These issues formed the backdrop to a high-level seminar on globalization and Africa, which was held in Tunis on April 5-6, 2001. The seminar, organized by the IMF Institute in the context of its program of activities with the Joint Africa Institute and cohosted by the Central Bank of Tunisia, brought together ministers, central bank governors, and other officials from 14 African countries (including 3 North African countries), representatives of a number of regional organizations, IMF Executive Directors representing African countries, and senior IMF staff.
The articles here are based on papers presented at the seminar. The overarching objective of making globalization—this multidimensional reality—a process of full integration among nations is the theme of Mohamed Daouas's introductory article. Meeting this challenge, he argues, calls for considerable effort from all parties involved. African countries will have to move forcefully to accelerate reforms, while the international community will have to provide sufficient financing and technical assistance in support of reform initiatives.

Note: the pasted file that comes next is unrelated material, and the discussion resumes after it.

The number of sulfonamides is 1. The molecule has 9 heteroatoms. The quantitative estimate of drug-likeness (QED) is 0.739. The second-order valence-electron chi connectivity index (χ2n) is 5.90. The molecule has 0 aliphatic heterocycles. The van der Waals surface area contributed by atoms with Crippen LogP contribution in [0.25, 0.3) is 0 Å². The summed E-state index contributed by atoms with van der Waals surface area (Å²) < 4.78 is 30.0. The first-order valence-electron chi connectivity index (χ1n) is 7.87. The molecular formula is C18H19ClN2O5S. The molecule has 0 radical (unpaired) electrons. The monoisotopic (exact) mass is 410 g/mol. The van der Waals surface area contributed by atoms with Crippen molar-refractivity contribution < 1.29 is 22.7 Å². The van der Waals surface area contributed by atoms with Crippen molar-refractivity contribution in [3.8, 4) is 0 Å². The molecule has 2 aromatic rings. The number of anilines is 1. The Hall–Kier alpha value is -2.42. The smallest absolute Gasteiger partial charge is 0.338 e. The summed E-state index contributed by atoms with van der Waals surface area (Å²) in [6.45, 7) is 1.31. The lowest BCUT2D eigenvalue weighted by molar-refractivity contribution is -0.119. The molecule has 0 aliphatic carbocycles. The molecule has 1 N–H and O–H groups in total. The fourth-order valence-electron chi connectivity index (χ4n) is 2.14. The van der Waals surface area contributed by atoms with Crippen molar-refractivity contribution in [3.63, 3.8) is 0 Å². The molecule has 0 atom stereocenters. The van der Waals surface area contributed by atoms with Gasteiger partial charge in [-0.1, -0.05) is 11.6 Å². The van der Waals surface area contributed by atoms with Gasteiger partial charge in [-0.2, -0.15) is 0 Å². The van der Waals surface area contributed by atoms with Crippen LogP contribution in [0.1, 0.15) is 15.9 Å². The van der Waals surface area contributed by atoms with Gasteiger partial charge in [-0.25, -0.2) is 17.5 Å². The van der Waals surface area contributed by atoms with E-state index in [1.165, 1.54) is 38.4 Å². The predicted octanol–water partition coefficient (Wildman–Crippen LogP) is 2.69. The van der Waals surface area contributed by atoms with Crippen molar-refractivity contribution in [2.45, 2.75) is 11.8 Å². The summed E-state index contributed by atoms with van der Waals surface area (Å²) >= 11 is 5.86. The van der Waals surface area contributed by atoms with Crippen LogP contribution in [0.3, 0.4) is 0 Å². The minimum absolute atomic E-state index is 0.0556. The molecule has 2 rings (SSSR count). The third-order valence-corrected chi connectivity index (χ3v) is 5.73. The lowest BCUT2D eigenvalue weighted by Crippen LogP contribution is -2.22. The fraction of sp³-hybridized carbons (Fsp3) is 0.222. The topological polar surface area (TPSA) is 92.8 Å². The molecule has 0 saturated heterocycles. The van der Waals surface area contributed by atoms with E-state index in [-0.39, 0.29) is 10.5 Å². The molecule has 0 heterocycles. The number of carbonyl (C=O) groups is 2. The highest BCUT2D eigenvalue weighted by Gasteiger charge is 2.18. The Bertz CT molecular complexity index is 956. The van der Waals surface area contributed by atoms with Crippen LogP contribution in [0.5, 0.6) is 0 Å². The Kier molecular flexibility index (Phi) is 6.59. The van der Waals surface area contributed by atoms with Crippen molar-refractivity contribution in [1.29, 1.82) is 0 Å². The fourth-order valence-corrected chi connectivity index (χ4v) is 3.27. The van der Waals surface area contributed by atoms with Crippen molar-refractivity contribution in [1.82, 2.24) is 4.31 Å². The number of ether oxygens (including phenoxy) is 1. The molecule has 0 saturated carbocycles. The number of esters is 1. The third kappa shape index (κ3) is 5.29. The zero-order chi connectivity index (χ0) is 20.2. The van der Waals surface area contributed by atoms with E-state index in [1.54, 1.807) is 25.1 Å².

With a focus on globalization in sub-Saharan Africa, S. Ibi Ajayi notes that how Africa seeks to integrate itself into the world economy must be determined by its major goals—achieving faster economic growth and development and reducing poverty. After looking at why Africa has missed out so far on the benefits of globalization, he indicates what steps Africa should now take. Although each African country will have to formulate a development strategy that best suits its specific circumstances, Evangelos Calamitsis suggests that most countries will probably need to implement stronger domestic policies and reforms designed to consolidate macroeconomic stability, enhance human resource development, improve basic infrastructure and spur agricultural development, accelerate trade liberalization and regional economic integration, promote a sound banking system, foster private investment, and ensure good governance. In his article, Robert Sharer underscores the importance of improving Africa's trade performance. In addition to further trade liberalization, he suggests that African countries bolster their arrangements for regional integration and capitalize on ways to strengthen their bargaining power within the global trading system.